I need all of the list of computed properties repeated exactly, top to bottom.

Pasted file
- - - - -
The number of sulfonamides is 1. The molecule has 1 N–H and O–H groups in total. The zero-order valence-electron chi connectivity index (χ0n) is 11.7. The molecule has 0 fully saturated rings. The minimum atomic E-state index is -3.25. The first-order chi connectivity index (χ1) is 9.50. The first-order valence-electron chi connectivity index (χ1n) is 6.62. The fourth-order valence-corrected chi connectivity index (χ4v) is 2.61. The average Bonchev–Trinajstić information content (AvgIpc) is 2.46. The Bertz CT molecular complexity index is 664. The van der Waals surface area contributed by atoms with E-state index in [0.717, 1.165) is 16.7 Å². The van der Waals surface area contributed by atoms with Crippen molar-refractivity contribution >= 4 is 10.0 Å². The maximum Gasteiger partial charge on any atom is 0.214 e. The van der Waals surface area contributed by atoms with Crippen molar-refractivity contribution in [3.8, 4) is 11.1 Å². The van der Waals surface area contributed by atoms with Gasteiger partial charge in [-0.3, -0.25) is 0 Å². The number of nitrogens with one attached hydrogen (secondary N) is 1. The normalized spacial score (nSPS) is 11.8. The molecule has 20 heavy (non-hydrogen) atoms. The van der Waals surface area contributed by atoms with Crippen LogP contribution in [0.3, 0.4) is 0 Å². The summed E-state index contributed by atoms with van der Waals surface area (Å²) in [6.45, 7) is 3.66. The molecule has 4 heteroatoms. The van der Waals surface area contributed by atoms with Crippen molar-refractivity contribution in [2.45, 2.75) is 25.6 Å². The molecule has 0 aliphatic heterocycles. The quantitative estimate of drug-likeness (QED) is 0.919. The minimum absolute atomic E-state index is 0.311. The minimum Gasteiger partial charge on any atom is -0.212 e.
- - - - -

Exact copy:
The number of sulfonamides is 1. The molecule has 1 N–H and O–H groups in total. The zero-order valence-electron chi connectivity index (χ0n) is 11.7. The molecule has 0 fully saturated rings. The minimum atomic E-state index is -3.25. The first-order chi connectivity index (χ1) is 9.50. The first-order valence-electron chi connectivity index (χ1n) is 6.62. The fourth-order valence-corrected chi connectivity index (χ4v) is 2.61. The average Bonchev–Trinajstić information content (AvgIpc) is 2.46. The Bertz CT molecular complexity index is 664. The van der Waals surface area contributed by atoms with E-state index in [0.717, 1.165) is 16.7 Å². The van der Waals surface area contributed by atoms with Crippen molar-refractivity contribution >= 4 is 10.0 Å². The maximum Gasteiger partial charge on any atom is 0.214 e. The van der Waals surface area contributed by atoms with Crippen molar-refractivity contribution in [3.8, 4) is 11.1 Å². The van der Waals surface area contributed by atoms with Gasteiger partial charge in [-0.3, -0.25) is 0 Å². The number of nitrogens with one attached hydrogen (secondary N) is 1. The normalized spacial score (nSPS) is 11.8. The molecule has 20 heavy (non-hydrogen) atoms. The van der Waals surface area contributed by atoms with Crippen LogP contribution in [0.3, 0.4) is 0 Å². The summed E-state index contributed by atoms with van der Waals surface area (Å²) in [6.45, 7) is 3.66. The molecule has 4 heteroatoms. The van der Waals surface area contributed by atoms with Crippen molar-refractivity contribution in [2.45, 2.75) is 25.6 Å². The molecule has 0 aliphatic heterocycles. The quantitative estimate of drug-likeness (QED) is 0.919. The minimum absolute atomic E-state index is 0.311. The minimum Gasteiger partial charge on any atom is -0.212 e.